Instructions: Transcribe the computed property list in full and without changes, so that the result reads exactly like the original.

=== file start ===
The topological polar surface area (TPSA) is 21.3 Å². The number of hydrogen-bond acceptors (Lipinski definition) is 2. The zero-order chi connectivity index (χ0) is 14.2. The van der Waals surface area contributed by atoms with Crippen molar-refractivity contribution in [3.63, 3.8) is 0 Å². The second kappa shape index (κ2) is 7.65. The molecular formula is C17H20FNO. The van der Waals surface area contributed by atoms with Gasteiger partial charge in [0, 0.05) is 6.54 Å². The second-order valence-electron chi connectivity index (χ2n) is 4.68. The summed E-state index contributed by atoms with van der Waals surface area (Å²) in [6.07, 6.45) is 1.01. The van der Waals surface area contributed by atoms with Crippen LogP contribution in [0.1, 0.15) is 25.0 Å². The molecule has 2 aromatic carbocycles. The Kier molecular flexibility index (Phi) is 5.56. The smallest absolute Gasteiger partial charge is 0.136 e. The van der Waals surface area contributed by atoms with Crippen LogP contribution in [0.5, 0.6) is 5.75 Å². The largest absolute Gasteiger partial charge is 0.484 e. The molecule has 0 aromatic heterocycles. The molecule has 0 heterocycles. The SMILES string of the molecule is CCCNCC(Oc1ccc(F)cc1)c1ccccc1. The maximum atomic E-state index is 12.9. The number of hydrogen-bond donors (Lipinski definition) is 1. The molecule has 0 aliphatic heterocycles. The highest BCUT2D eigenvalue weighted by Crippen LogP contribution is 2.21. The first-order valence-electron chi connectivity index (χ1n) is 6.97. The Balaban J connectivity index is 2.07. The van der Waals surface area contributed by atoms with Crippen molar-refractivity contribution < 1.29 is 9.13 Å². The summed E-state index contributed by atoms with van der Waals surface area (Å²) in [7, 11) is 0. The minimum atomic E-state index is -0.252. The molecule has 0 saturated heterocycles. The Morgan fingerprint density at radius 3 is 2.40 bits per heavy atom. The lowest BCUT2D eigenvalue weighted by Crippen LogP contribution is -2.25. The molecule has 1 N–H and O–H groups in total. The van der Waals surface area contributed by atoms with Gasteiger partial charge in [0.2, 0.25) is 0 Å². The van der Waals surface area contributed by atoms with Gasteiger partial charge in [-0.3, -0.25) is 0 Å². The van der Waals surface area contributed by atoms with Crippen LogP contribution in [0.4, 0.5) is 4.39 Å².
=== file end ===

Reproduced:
The topological polar surface area (TPSA) is 21.3 Å². The number of hydrogen-bond acceptors (Lipinski definition) is 2. The zero-order chi connectivity index (χ0) is 14.2. The van der Waals surface area contributed by atoms with Crippen molar-refractivity contribution in [3.63, 3.8) is 0 Å². The second kappa shape index (κ2) is 7.65. The molecular formula is C17H20FNO. The van der Waals surface area contributed by atoms with Gasteiger partial charge in [0, 0.05) is 6.54 Å². The second-order valence-electron chi connectivity index (χ2n) is 4.68. The summed E-state index contributed by atoms with van der Waals surface area (Å²) in [6.07, 6.45) is 1.01. The van der Waals surface area contributed by atoms with Crippen LogP contribution in [0.1, 0.15) is 25.0 Å². The molecule has 2 aromatic carbocycles. The Kier molecular flexibility index (Phi) is 5.56. The smallest absolute Gasteiger partial charge is 0.136 e. The van der Waals surface area contributed by atoms with Crippen LogP contribution in [0.5, 0.6) is 5.75 Å². The largest absolute Gasteiger partial charge is 0.484 e. The molecule has 0 aromatic heterocycles. The molecule has 0 heterocycles. The SMILES string of the molecule is CCCNCC(Oc1ccc(F)cc1)c1ccccc1. The maximum atomic E-state index is 12.9. The number of hydrogen-bond donors (Lipinski definition) is 1. The molecule has 0 aliphatic heterocycles. The highest BCUT2D eigenvalue weighted by Crippen LogP contribution is 2.21. The first-order valence-electron chi connectivity index (χ1n) is 6.97. The Balaban J connectivity index is 2.07. The van der Waals surface area contributed by atoms with Crippen molar-refractivity contribution < 1.29 is 9.13 Å². The summed E-state index contributed by atoms with van der Waals surface area (Å²) in [7, 11) is 0. The minimum atomic E-state index is -0.252. The molecule has 0 saturated heterocycles. The Morgan fingerprint density at radius 3 is 2.40 bits per heavy atom. The lowest BCUT2D eigenvalue weighted by Crippen LogP contribution is -2.25. The molecule has 1 N–H and O–H groups in total. The van der Waals surface area contributed by atoms with Gasteiger partial charge in [0.2, 0.25) is 0 Å². The van der Waals surface area contributed by atoms with Gasteiger partial charge in [-0.3, -0.25) is 0 Å². The van der Waals surface area contributed by atoms with Crippen LogP contribution in [0.4, 0.5) is 4.39 Å².